@tastytea This is a contentious issue.
EFF to Court: Accessing Publicly Available Information on the Internet Is Not a Crime
Ninth Circuit Doubles Down: Violating a Website’s Terms of Service Is Not a Crime
Dear Canada: Accessing Publicly Available Information on the Internet Is Not a Crime
‘Scraping’ Is Just Automated Access, and Everyone Does It
@tastytea Fact remains that what's publicly accessible will all but certainly be accessed. And much of Mastodon postings *is* public.
I'm not addressing the moral, ethical, or research dimensions. And I honestly don't know where GDPR falls on this. But access to public (and private) content can be highly socially beneficial, see #PanamaPapers and #Whistleblowing generally.
It's also been a huge part of the work *against* resurgent fascism and media manipulation, #KateStarbird and others.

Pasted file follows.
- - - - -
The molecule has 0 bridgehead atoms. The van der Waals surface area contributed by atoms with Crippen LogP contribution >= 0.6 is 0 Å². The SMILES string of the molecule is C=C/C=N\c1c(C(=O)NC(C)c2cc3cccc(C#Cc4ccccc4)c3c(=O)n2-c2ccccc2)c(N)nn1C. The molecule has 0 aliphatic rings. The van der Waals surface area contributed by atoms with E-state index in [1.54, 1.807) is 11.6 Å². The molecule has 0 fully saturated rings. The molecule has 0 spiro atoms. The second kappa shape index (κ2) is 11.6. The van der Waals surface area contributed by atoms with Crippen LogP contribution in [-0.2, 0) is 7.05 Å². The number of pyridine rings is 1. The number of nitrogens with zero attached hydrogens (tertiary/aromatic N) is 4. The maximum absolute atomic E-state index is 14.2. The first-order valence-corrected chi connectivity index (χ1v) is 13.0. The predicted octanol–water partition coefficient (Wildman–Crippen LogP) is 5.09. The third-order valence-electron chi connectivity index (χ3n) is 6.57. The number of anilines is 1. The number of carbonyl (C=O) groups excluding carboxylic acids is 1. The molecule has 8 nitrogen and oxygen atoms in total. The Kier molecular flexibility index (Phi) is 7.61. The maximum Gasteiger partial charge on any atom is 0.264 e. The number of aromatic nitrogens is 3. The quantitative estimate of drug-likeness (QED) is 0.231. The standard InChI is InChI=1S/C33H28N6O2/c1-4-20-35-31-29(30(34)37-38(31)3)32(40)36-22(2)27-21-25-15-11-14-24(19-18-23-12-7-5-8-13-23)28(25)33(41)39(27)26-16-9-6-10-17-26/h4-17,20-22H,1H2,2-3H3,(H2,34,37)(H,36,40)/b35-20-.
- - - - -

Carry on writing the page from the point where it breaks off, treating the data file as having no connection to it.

@xenophora An honestly good question.
"Intent" would be a large part of that. Posting publicly (or unlisted) *provides access to anyone to read*. Posting "followers only" (a pretty bad design option, honestly, given that *anyone* can follow an account, unless locked), or DM, would be a *strong signal* of intent that "this is not public".
A huge problem is that people really don't get this or think like this, at least in many cases. Which argues against the rule, not the people.
@xenophora FWIW, I don't think that the argument "you've got no expectation of privacy for what happens in public" is in the least bit valid. Evidenced in large part by *published documentation* by intelligence agencies to *seek* privacy *by going to public spaces* (parks, restaurants, museums, etc.).
I also see *disaggregated public information* as hugely different from *aggregated public information*, due to the vastly lower search costs.
Which means specific details matter.
@xenophora Simple hashing of user identifiers is *not* sufficient for privacy guarantees, in virtually all instances, but especially where the search space is relatively few. Across a few hundred Mastodon instances, the active public profiles number in the 1,000s - 10,000s, I suspect, which is a *hugely* tractable search space, no matter how fine your hash.
Rehasing over time, say, every day or week, to allow tracking threads, but not personal activity over time ... maybe.